Elect ex-Sen Tañada, May­ors Lac­son and Asis­tio, others to Sports Hall of Fame

Manila Times - - SPORTS - ED­DIE G. ALINEA

THISOUTSIDER had just com pleted run­ning a se­ries of ar­ti­cles on the hero­ics Filipino ath­letes in the Far Eastern Games, a three-na­tion mul­ti­event sport­ing meet among the finest and the best ath­letes from China, Ja­pan and the Philip­pines. The Games were ac­knowl­edged as pre­cur­sor of the now Asian Games held ev­ery two year from 1913 to 1934 hosted al­ter­nately by those three coun­tries.

Sooner or later be­fore the term of this ad­min­is­tra­tion ex­pires, the Philip­pine Sport Com­mis­sion and he Philip­pine Olympic Com­mit­tee will be com­ing up with the third batch of nom­i­nees to be en­shrined to the Philip­pine Sports Hall of Fame and join the 27 others ear­lier el­e­vated.

Be­sides pay­ing trib­ute to the Filipino ath­letes’ hero­ics in those Games, the just con­cluded Manila Times se­ries might as well served, too, as guide go those who will be cho­sen to com­pose the panel that will de­cide who should be en­shrined.

2018 be­ing an Asian Games year, that se­ries should also serve as guide for the se­lec­tion of mem­bers of the del­e­ga­tion that will carry the na­tional tri-col­ors in the 18th edi­tion of the ev­ery four-year con­clave set in Jakarta this com­ing Au­gust

For lack of fore­sight or sim­ply ig­no­rance of those en­trusted to do the se­lec­tion to the first of batches of in­ductees, no one among our Far Eastern Games heroes were even nom­i­nated. Like, for in­stance Regino Ylanan, who for win­ning the multi-event pen­tathlon, dis­cus throw and shot put in the first edi­tion 1913,was ac­corded the honor as Asia’s “First Man of Steel, ” and sprinter Pio Ro­bil­los, who for sweep­ing the 100-yard and 100-yard dashes earned the “Asia’s First Fastest Man” ti­tle.

Fol­low­ing the dis­man­tling of the Games, no other Filipino ath­letes were awarded the dis­tinc­tion as the re­gion’s “Man of Steel“nor the fastest, ex­cept for Ino­cen­cia So­lis, Mona Su­laiman and Lydia de Vega who, a one time or an­other, were crowned “Asian Sprint Queens.

Many more fol­lowed in Ylanan’s and Ro­bil­los’ foot­steps, among them, For­tu­nato Cat­alon, Ro­bil­los’ heir ap­par­ent who dom­i­nated he sprints from 1917, 1919, 1921 and 1923, cager Jovito Gon­za­les, a mem­ber of the na­tional bas­ket­ball team six times, win­ning the gold medal five times, Mar­i­ano Filomeno, Au­gusto Bautista (5 times), Vi­cente Avena and Jose Beng­zon, who, be­sides shin­ing as an ath­lete also be­came sec­re­tary of jus­tice.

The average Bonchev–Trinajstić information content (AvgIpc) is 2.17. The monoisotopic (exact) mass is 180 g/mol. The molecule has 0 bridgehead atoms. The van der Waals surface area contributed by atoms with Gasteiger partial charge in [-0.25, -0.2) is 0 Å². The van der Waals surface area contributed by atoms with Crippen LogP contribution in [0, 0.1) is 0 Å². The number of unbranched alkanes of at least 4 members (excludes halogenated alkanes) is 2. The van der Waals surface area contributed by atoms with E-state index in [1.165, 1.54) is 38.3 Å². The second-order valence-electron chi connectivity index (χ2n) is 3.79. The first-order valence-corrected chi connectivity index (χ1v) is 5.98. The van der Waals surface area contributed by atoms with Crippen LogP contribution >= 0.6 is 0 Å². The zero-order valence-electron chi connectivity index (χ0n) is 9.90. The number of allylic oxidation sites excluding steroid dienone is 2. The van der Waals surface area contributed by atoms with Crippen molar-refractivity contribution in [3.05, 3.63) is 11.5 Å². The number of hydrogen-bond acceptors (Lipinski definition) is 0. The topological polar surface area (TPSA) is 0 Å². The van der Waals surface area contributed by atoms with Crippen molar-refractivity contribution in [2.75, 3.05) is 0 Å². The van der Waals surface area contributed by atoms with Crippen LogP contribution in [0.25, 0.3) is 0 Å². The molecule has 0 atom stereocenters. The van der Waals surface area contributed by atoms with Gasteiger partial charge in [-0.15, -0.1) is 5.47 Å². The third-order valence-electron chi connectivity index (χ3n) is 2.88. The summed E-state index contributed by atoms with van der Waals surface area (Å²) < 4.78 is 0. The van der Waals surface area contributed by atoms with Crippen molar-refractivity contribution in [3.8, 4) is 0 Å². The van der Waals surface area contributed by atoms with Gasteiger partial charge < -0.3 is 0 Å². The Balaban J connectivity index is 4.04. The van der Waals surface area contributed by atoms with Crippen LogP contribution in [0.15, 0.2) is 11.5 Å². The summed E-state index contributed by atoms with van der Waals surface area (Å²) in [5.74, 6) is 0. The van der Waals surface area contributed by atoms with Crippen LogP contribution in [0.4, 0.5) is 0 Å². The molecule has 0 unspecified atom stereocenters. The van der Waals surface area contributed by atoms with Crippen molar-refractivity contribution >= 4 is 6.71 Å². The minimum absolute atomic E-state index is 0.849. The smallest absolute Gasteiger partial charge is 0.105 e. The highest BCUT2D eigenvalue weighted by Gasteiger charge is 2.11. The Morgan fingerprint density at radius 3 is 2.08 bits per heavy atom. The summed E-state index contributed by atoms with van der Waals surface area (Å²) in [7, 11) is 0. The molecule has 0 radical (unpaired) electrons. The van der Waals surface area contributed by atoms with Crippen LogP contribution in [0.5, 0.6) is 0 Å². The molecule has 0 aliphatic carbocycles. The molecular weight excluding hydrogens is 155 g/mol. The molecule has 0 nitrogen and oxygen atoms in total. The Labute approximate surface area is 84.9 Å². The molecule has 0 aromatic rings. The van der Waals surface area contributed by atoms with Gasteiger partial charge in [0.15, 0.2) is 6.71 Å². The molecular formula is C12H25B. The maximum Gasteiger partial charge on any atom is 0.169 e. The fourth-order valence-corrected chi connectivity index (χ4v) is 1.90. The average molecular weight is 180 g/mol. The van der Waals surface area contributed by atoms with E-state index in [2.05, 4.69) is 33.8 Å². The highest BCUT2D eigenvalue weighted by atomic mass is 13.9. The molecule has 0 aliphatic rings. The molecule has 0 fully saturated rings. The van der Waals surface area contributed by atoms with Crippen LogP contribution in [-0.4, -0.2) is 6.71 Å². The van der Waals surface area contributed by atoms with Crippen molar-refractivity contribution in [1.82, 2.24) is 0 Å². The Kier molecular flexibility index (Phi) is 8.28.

And how can one miss Luis Sal­vador bas­ket­ball player-turned en­ter­tainer who shot a record 116 points, which up to the present time is rec­og­nized as the high­est made in in­ter­na­tional com­pe­ti­tion.

What about the 1930 and 1934 bas­ket­ball teams, headed by then se­na­tor-to-be Am­bro­sio Padilla, which also rep­re­sented the coun­try in the 1936 Ber­lin Olympic Games where it ended up fifth in­stead of sec­ond de­spite los­ing only one game to even­tual cham­pion he United States.

Mem­bers of the 1930 and 1934 FEG teams who, like­wise, donned the na­tion’s flag in the 1936 Olympics, be­sides Padilla were Jac­into Ciria Cruz, Bib­iano Ouano Franco Mar­qui­cias and Prim­i­tivo Martinez.

Sev­eral other ath­letes, like Sec. Beng­zon turned suc­cess­ful politi­cians – ex-Manila Mayor Arse­nio Lac­son and for­mer Se­na­tor Lorenzo Tanada, both mem­ber of PH foot­ball teams one time or an­other. High jumper Simeon Toribio, al­ready a Hall of Famer, also earned his spur in the FEG be­fore bag­ging a bronze medal in the 1932 Los An­ge­les Olympics. Ex-Caloocan Mayor Ma­ca­sio Asis­tio Sr. was also a vet­eran FEG cam­paigner in vol­ley­ball.

Others who must be con­sid­ered for nom­i­na­tion in the Hall are, among others Ge­naro Saave­dra, Con­stantino Rabaya, Alejo Al­varez, Fran­cisco Danao, Valentin Mali­nao and Ni­cholas Machan,

Also add Lino, and Es­camos, Si­mon San­tos, Juan Tadu­ran, Emilio Bu­coy, Rufini Ber­tulfo, Gen­eroso Rabaya, Anselmo Gonzaga, Felizardo Ca­sia, Pe­dro Yatar, Rafael de Leon, Fer­min Gan­dara, all in track and field.

Jose “Cely” Vil­lanueva, fa­ther of 1964 sil­ver medal win­ner Anthony Vil­lanueva was also a vet­eran FEG cam­paigner be­fore win­ning a bronze medal in the 1932 L.A. Olympic Games, where, in­ci­den­tally, the Philip­pines fash­ioned out it best per­for­mance in the qua­dren­nial con­clave with here bronze medals, in­clud­ing Te­ofilo Ylde­fonso’s in swim­ming.

Ylde­fonso, like Toribio had also been in­ducted in the Hall ear­lier Far Eastern Games vet­eran, also won a bronze in 1928, mak­ing him the only Filipino two-time Olympic medal­list.

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